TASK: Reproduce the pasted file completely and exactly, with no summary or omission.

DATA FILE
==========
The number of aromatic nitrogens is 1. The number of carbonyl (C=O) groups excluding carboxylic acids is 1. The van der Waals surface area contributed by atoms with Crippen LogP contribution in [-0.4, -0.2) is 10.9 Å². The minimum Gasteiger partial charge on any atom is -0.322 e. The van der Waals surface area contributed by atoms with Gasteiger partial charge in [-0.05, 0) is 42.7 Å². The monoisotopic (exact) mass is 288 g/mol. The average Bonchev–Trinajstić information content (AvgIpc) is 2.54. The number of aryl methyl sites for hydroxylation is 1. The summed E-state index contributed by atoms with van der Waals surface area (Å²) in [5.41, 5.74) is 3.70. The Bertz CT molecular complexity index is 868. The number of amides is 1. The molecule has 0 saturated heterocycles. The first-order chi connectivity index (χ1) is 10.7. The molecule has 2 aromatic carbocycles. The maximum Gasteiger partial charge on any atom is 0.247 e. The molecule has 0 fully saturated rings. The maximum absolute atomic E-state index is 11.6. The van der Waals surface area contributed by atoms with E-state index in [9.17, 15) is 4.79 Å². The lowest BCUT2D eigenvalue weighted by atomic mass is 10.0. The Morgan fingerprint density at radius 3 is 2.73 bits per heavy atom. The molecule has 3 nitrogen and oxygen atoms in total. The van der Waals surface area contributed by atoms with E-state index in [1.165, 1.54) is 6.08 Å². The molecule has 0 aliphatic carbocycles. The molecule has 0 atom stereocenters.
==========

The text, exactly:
The number of aromatic nitrogens is 1. The number of carbonyl (C=O) groups excluding carboxylic acids is 1. The van der Waals surface area contributed by atoms with Crippen LogP contribution in [-0.4, -0.2) is 10.9 Å². The minimum Gasteiger partial charge on any atom is -0.322 e. The van der Waals surface area contributed by atoms with Gasteiger partial charge in [-0.05, 0) is 42.7 Å². The monoisotopic (exact) mass is 288 g/mol. The average Bonchev–Trinajstić information content (AvgIpc) is 2.54. The number of aryl methyl sites for hydroxylation is 1. The summed E-state index contributed by atoms with van der Waals surface area (Å²) in [5.41, 5.74) is 3.70. The Bertz CT molecular complexity index is 868. The number of amides is 1. The molecule has 0 saturated heterocycles. The first-order chi connectivity index (χ1) is 10.7. The molecule has 2 aromatic carbocycles. The maximum Gasteiger partial charge on any atom is 0.247 e. The molecule has 0 fully saturated rings. The maximum absolute atomic E-state index is 11.6. The van der Waals surface area contributed by atoms with E-state index in [9.17, 15) is 4.79 Å². The lowest BCUT2D eigenvalue weighted by atomic mass is 10.0. The Morgan fingerprint density at radius 3 is 2.73 bits per heavy atom. The molecule has 3 nitrogen and oxygen atoms in total. The van der Waals surface area contributed by atoms with E-state index in [1.165, 1.54) is 6.08 Å². The molecule has 0 aliphatic carbocycles. The molecule has 0 atom stereocenters.